are considered to be the most important set of twentieth century imported windows of their kind in New Zealand. They are also the most significant group of windows produced by the Dublin glass-making studio An Tur Gloine which exist outside Eire and Northern Ireland.

New Zealand's acknowledged specialist in stained glass, Dr Fiona Ciaran, has said that windows from An Tur Gloine are recognised as being among the greatest achievements in glass of the twentieth century. 

The first pair of windows were designed and made in 1914 by Wilhelmina Geddes (1887–1955), who was a vital figure in the Irish Arts and Crafts movement and the 20th-century British stained glass revival. She was 'a medieval-modernist painter of rare intellect, skill and aesthetic integrity'. On her death she was described as ‘the greatest stained glass artist of our time’ but since then she has been largely forgotten, until a crater on Mercury was named in her honour in 2010. Now a magnificent 500 page biography and catalogue has been published. Wilhelmina Geddes: Life and work is by Nicola Gordon Bowe, an Associate Fellow of the Irish National College of Art and Design, who has written extensively on the Irish Arts and Crafts Movement and the work of An Tur Gloine. A review in the Irish Times in November 2015 said that Bowe's 'magisterial biography' tells a 'fascinating tale, shot through, as it should be, by glorious colour reproductions of the artist's work, illuminating the narrative as her windows did churches.'  The reviewer notes that by the times Geddes died in 1955, she was already slipping into obscurity, and eventually most of Ireland had completely forgotten her. But thanks to this new biography, he concludes, 'Ireland has reclaimed a long-lost daughter'. The Times Higher Education reviewer said  'Happily, Nicola Gordon Bowe’s detailed study has rescued this significant Irish artist from relative obscurity. This book is more than an introduction to the artist’s life and work: it combines the author’s art-historical insight with a biographical narrative enlivened by memorable stories drawn from Geddes’ personal diaries and correspondence, which, on more than one occasion, had me laughing out loud.'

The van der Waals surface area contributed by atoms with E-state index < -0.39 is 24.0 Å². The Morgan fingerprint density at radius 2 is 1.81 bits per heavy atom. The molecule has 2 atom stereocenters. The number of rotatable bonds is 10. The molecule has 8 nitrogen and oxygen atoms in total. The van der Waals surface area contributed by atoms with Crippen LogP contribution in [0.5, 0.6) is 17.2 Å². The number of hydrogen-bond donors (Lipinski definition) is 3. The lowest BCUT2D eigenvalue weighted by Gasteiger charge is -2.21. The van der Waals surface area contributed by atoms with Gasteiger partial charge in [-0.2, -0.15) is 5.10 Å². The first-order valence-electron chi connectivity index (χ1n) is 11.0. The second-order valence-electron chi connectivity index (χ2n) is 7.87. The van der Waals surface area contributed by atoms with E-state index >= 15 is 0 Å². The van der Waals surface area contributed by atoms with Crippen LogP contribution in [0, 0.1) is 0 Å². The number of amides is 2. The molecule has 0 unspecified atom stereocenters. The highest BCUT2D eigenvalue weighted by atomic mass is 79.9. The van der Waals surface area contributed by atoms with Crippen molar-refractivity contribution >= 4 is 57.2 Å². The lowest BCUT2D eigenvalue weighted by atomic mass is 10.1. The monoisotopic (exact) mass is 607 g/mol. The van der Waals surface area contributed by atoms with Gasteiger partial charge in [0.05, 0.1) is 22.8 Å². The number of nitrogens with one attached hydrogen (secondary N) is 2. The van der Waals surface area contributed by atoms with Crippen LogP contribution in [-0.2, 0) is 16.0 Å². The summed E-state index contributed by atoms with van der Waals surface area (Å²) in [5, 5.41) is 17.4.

At Karori, we New Zealanders are fortunate to be able to see two wonderful examples of Wilhelmina Geddes' work. 

Five of the Karori windows commemorate members of the extended family of William Ferguson, engineer and secretary-treasurer of the Wellington Harbour Board, and an early proponent of a crematorium for Wellington.  Wilhelmina Geddes' windows in Karori are Faith, in memory of Jane Ann Moorhouse, William Ferguson's mother-in law, who had died in 1901, and Hope, in memory of his daughter Louisa Sefton Ferguson, who had died in 1910 as a child of only eight years old.

Faith depicts a sword-bearing Angel of Faith, leading a woman safely through a forest inhabited by wild beasts and a raven, and a red-haired temptress. At the top are vignettes of Moses in the bulrushes, and Moses as overseer in Egypt.


Hope has a much gentler Angel of Hope, waiting to greet a child in a boat, who is 'crossing over', surrounded by doves - the young Louisa, presumably. The clear pane by the child's head results from damage that had been done before the conservation of the window in 1984. It is thought that a lamp or candle was in the angel's hand as a beacon of hope, and the possibility remains of restoring that element to the image. The 1984 conservation returned the windows to sound condition, though sadly in the subsequent 30 years some of the windows have bowed, there's a recent break in one, and a good clean would not go amiss.

By 1914, William Ferguson and his wife had suffered the loss of a mother and a daughter, and this presumably was what turned their thoughts to commemorative windows. Ferguson had studied at Trinity College, Dublin, and it is thought that he had met there one of the founders of An Tur Gloine, Sarah Purser. It was Purser who invited Wilhelmina Geddes to join the group in 1912, and so the Ferguson commission completed the circle. There is also a personal connection for me, since William Ferguson's nephew was the noted Auckland eye surgeon and community benefactor the late Lindo Ferguson, who was such a staunch supporter of Auckland Museum when I was there, and subsequently a good friend in Northland. 

But the New Zealand connection in glass is, as I mentioned, through Kathy Shaw-Urlich, whose worked I have blogged about previously (see for example,